The Advertising Know-How You Need to Navigate Election & Holiday Season | Social Joey

Earlier this year, we focused one of our blogs on election season and what it can do to the Facebook ad market. But it’s such a big deal that we’re circling back with more information!

2020 hasn’t been normal in any sense of the word. For ad purposes, it’s about to get even more chaotic as election season merges with holiday campaigns.

What can your business or franchise do to prepare? We’re here to let you in on a few secrets—read on to learn more.

How Campaign Ads Work

Election ads usually start right after Labor Day and pick up heaviest around the middle of September. (And if you’ve been on Facebook lately, you know this is true!)

While presidential ads tend to be the highest spenders and will most heavily affect “swing states,” there are several congressional races that will see large budgets as well.

What does that mean for small businesses—and even big business franchises with many locations? Let’s first talk about how campaign ads work.

There are two different ways political social media ads operate.

In the traditional type of political advertising, advertisers create several hundred ad variations to target the states and voters they are pursuing. In these variations, they are testing imagery, video, and content across geographical areas and changing the messaging based on what is important to various areas of the states.

This is a very predictable model and is why you can look at a traditional swing state map and understand where the focus areas are. These ads are focused on influencing the people in states that could push Michigan or Ohio, for example, to vote for a specific party—and they target them simply based on the area and use the information they have about the area to craft that message.

This leads to ads about auto workers going to people in Detroit and ads about U.S.-made steel going to people in Pittsburgh. While this can seem like a smart strategy, social media advertising is evolving away from it. That’s because Facebook knows more about what people do and care about than any demographic study can provide because they are tracking everything we are doing.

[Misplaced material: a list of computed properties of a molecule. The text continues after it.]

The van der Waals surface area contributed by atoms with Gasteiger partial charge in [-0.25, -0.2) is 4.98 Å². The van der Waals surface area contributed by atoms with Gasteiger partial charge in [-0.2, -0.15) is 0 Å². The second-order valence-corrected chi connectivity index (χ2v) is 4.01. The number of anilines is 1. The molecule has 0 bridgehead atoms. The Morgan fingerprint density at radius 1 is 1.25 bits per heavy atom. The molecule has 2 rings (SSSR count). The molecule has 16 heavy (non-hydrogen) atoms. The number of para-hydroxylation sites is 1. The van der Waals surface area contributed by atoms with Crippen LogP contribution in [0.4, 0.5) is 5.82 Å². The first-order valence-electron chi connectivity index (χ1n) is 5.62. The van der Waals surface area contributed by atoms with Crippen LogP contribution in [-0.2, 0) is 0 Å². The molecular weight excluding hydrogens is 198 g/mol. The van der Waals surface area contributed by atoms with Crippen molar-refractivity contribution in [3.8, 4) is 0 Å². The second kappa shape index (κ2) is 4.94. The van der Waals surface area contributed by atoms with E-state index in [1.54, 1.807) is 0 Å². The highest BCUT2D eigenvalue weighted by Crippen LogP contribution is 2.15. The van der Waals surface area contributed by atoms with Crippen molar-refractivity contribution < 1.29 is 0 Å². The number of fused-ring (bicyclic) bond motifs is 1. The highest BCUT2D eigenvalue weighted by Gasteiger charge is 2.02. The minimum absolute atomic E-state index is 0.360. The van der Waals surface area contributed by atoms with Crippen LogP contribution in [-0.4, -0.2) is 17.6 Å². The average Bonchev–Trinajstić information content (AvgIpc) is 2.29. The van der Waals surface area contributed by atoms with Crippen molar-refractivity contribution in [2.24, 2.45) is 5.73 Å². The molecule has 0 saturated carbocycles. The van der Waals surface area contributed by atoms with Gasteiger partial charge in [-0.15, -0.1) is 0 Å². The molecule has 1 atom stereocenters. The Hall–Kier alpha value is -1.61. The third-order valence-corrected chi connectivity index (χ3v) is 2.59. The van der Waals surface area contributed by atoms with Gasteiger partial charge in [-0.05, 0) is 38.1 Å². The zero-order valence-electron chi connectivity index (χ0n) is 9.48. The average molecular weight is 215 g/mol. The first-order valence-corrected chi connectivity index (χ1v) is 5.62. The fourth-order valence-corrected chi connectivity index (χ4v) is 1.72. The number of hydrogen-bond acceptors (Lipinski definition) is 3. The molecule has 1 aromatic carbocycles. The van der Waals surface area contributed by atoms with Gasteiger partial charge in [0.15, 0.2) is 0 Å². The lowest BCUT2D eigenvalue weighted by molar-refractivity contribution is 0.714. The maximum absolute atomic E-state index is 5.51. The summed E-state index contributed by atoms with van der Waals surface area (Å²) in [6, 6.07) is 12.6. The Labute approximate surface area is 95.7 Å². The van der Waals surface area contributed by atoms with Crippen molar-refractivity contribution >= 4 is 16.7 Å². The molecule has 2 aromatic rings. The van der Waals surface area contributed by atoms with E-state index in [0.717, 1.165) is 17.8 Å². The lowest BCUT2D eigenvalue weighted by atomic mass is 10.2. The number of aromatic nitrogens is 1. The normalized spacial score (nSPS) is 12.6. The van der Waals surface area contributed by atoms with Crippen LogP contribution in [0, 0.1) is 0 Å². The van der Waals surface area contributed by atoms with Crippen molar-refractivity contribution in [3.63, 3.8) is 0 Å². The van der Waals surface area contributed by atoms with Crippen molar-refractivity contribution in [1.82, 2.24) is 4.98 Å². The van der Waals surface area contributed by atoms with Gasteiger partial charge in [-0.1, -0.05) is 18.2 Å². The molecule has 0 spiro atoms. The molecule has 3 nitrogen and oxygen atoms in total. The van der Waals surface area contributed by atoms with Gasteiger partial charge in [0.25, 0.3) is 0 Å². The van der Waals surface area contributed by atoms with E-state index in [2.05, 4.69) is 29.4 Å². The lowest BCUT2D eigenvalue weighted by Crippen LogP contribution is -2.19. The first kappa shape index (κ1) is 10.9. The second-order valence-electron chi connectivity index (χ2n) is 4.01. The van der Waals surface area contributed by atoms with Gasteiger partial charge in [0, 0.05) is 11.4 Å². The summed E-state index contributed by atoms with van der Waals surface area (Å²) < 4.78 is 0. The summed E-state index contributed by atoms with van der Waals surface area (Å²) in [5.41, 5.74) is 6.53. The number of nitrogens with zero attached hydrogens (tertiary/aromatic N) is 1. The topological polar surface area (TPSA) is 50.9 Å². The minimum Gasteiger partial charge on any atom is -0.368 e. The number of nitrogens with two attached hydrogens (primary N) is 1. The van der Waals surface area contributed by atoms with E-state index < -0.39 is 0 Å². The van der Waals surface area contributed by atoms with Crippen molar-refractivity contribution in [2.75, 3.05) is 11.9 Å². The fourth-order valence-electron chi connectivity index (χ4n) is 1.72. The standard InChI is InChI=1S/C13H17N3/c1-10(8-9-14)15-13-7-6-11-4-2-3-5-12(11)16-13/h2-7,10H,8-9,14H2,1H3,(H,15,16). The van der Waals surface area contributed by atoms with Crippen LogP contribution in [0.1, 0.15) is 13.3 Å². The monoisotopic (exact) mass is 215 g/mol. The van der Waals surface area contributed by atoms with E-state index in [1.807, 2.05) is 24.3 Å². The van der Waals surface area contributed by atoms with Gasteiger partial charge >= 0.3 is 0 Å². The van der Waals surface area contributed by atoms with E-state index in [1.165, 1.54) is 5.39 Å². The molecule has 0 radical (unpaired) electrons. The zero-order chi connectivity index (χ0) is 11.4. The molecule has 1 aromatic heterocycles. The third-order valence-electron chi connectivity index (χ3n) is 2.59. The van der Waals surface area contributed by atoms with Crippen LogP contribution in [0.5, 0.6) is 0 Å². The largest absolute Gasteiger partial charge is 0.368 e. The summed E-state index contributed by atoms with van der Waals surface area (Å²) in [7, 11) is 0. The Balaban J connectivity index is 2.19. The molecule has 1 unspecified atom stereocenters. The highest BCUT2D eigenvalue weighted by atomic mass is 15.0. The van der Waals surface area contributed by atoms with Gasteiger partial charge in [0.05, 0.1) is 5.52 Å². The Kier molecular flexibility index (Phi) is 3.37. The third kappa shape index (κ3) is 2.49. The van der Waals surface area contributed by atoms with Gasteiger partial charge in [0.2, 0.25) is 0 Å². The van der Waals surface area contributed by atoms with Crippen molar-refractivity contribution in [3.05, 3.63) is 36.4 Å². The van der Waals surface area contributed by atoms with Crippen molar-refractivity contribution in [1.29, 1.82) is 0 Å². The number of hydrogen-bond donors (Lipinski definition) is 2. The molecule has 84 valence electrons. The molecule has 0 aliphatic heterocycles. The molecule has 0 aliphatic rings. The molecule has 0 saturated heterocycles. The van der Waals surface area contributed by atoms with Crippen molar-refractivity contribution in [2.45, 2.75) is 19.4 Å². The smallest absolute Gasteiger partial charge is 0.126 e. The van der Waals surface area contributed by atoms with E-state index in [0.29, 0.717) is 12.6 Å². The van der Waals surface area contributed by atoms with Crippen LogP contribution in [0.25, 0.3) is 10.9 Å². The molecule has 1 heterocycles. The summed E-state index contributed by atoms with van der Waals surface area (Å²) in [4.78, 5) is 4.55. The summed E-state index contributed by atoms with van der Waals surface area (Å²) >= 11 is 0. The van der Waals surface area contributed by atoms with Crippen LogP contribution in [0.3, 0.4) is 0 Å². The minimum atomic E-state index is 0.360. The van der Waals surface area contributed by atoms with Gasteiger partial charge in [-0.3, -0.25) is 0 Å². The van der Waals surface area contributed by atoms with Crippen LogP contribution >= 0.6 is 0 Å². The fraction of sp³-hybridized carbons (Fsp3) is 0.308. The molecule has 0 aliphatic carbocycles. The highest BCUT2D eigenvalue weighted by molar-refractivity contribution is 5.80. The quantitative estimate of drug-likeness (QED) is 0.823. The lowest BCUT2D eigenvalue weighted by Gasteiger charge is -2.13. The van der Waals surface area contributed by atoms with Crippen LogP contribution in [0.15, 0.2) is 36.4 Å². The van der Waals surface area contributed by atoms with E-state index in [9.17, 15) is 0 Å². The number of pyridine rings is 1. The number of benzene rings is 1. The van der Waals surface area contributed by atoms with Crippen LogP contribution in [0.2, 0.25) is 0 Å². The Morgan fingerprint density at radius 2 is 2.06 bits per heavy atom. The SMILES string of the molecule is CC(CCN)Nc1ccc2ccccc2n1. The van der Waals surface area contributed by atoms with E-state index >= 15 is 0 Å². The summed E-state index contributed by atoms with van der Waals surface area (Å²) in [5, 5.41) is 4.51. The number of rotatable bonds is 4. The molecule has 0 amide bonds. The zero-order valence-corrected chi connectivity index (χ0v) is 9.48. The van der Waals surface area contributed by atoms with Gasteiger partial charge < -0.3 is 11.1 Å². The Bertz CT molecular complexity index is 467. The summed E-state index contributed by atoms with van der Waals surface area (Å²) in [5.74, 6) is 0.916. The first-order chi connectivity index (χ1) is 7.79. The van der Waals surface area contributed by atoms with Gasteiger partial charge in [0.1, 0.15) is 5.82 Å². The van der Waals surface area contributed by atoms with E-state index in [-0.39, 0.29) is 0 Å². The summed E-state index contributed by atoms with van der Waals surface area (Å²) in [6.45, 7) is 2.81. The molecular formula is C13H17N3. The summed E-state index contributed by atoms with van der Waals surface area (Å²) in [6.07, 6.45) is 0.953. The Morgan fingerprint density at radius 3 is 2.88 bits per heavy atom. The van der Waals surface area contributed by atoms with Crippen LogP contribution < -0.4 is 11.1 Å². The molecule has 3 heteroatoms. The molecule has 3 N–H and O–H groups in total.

In a newer model of political advertising, campaigns run hundreds of thousands of hyper-targeted ads to small groups of people based on interests, geography, or other categories using Facebook’s targeting data.

This strategy is built around people’s online actions. If you buy a firearm or like a page such as “Winchester,” you are going to get an ad about how a specific candidate is protecting the 2nd amendment. Using that same type of strategy, ads about how a specific candidate would ensure healthcare access would be targeted to you if you look into health insurance options or as a page about equitable health care.

This strategy also follows the philosophy of “there’s no such thing as negative publicity.” In Facebook terms, it’s “there’s no such thing as bad engagement.”

No matter what side of the aisle you are on, you would receive messaging about the positive things a certain political candidate or party believes they have done that would most matter to you.

“This allows those campaigns to take advantage of the Facebook algorithm because they know their ads will elicit a response in most instances, either positive or negative,” says Mike McDowell, Director of Operations for Social Joey. “And once you engage with that content, Facebook will now send it to more and more and more people via the ad placements as well as all of your friends because you engaged with the ad.”

What This Information Means to You

OK, now you know how election ads work, but why should you care?

Well, with hundreds of thousands of ad variations combined with huge ad budgets, significant engagement, and a micro-targeting strategy, the chances of you not competing with at least one campaign ad is extremely unlikely.

Competing against a campaign ad, especially against a presidential campaign ad, would be like trying to run uphill while wearing a vest made out of bricks.